In a finding that surprised medical specialists, new research has found lower-income patients fare better than their wealthier peers after knee-surgery replacement.
The study, by Mayo Clinic and the University of Alabama at Birmingham researchers, indicates knee-surgery patients who make $35,000 a year or less tend to report less pain and better knee function at their two-year checkups than higher-income people.
"It runs counter to what many might have expected to see," said Dr. David Lewallen, an orthopedic surgeon at Mayo Clinic in Rochester who helped lead the study, presented at the American College of Rheumatology meeting in Washington this week. "We need to work to understand it further."
One possible explanation: Lower-income patients may delay knee replacement as long as possible, so they tend to be in worse shape at the time of surgery. As a result their feelings of improvement afterward are more dramatic, Lewallen said.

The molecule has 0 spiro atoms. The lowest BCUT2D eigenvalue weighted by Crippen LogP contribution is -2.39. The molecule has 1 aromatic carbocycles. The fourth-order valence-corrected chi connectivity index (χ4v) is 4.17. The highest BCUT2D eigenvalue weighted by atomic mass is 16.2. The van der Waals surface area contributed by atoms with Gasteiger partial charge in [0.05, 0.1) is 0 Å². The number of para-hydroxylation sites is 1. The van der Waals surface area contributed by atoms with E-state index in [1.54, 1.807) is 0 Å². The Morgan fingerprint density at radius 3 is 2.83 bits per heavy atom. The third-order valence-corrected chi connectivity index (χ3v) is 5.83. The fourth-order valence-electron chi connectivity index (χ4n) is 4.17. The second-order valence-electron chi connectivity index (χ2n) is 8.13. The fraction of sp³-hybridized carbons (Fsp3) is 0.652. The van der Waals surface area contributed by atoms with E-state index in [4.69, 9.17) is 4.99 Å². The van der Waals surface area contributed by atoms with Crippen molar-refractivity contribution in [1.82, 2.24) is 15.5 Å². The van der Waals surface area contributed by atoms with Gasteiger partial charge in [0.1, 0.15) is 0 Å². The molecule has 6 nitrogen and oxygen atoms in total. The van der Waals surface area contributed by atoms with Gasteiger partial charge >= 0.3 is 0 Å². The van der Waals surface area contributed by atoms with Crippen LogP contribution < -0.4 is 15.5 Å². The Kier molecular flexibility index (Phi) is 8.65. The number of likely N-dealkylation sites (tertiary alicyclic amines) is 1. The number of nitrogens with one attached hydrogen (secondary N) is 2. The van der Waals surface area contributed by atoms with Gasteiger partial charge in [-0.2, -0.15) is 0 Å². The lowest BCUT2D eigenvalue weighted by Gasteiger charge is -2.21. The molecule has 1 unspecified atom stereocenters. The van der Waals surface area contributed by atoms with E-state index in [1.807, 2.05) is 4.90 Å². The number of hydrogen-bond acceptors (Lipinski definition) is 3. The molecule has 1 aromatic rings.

To reach their conclusions, researchers examined data from a registry of nearly all of the 100,000 joint replacements performed at Mayo Clinic over the past 43 years. After accounting for other factors that can affect knee-replacement results — such as age, gender, body mass index, and underlying diagnosis — they found lower-income patients report rated their overall improvement in knee function "better" more often than those who earned more, and were less likely to report moderate to severe pain.
"This is one small piece of a very large puzzle in understanding patient outcomes following a well-defined surgery that we know is very effective for most," Lewallen said.